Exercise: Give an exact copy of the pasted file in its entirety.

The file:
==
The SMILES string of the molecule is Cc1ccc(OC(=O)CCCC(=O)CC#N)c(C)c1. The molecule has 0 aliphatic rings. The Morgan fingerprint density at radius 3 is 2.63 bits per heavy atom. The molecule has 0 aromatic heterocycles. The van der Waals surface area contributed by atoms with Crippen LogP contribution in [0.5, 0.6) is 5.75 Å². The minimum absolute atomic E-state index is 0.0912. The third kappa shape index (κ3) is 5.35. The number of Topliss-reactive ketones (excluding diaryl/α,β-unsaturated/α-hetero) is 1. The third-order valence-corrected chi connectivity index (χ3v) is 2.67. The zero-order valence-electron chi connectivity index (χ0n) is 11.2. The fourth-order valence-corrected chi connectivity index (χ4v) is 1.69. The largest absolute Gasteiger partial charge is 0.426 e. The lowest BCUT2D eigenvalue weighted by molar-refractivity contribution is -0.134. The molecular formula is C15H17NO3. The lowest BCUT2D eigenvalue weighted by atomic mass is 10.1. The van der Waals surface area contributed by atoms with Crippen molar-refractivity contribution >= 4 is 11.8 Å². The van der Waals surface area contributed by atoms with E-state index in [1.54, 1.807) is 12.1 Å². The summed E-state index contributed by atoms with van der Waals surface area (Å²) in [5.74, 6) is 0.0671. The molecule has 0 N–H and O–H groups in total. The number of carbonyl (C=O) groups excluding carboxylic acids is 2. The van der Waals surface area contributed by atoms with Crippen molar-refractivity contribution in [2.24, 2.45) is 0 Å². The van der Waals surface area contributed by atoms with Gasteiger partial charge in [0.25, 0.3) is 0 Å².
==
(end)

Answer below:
The SMILES string of the molecule is Cc1ccc(OC(=O)CCCC(=O)CC#N)c(C)c1. The molecule has 0 aliphatic rings. The Morgan fingerprint density at radius 3 is 2.63 bits per heavy atom. The molecule has 0 aromatic heterocycles. The van der Waals surface area contributed by atoms with Crippen LogP contribution in [0.5, 0.6) is 5.75 Å². The minimum absolute atomic E-state index is 0.0912. The third kappa shape index (κ3) is 5.35. The number of Topliss-reactive ketones (excluding diaryl/α,β-unsaturated/α-hetero) is 1. The third-order valence-corrected chi connectivity index (χ3v) is 2.67. The zero-order valence-electron chi connectivity index (χ0n) is 11.2. The fourth-order valence-corrected chi connectivity index (χ4v) is 1.69. The largest absolute Gasteiger partial charge is 0.426 e. The lowest BCUT2D eigenvalue weighted by molar-refractivity contribution is -0.134. The molecular formula is C15H17NO3. The lowest BCUT2D eigenvalue weighted by atomic mass is 10.1. The van der Waals surface area contributed by atoms with Crippen molar-refractivity contribution >= 4 is 11.8 Å². The van der Waals surface area contributed by atoms with E-state index in [1.54, 1.807) is 12.1 Å². The summed E-state index contributed by atoms with van der Waals surface area (Å²) in [5.74, 6) is 0.0671. The molecule has 0 N–H and O–H groups in total. The number of carbonyl (C=O) groups excluding carboxylic acids is 2. The van der Waals surface area contributed by atoms with Crippen molar-refractivity contribution in [2.24, 2.45) is 0 Å². The van der Waals surface area contributed by atoms with Gasteiger partial charge in [0.25, 0.3) is 0 Å².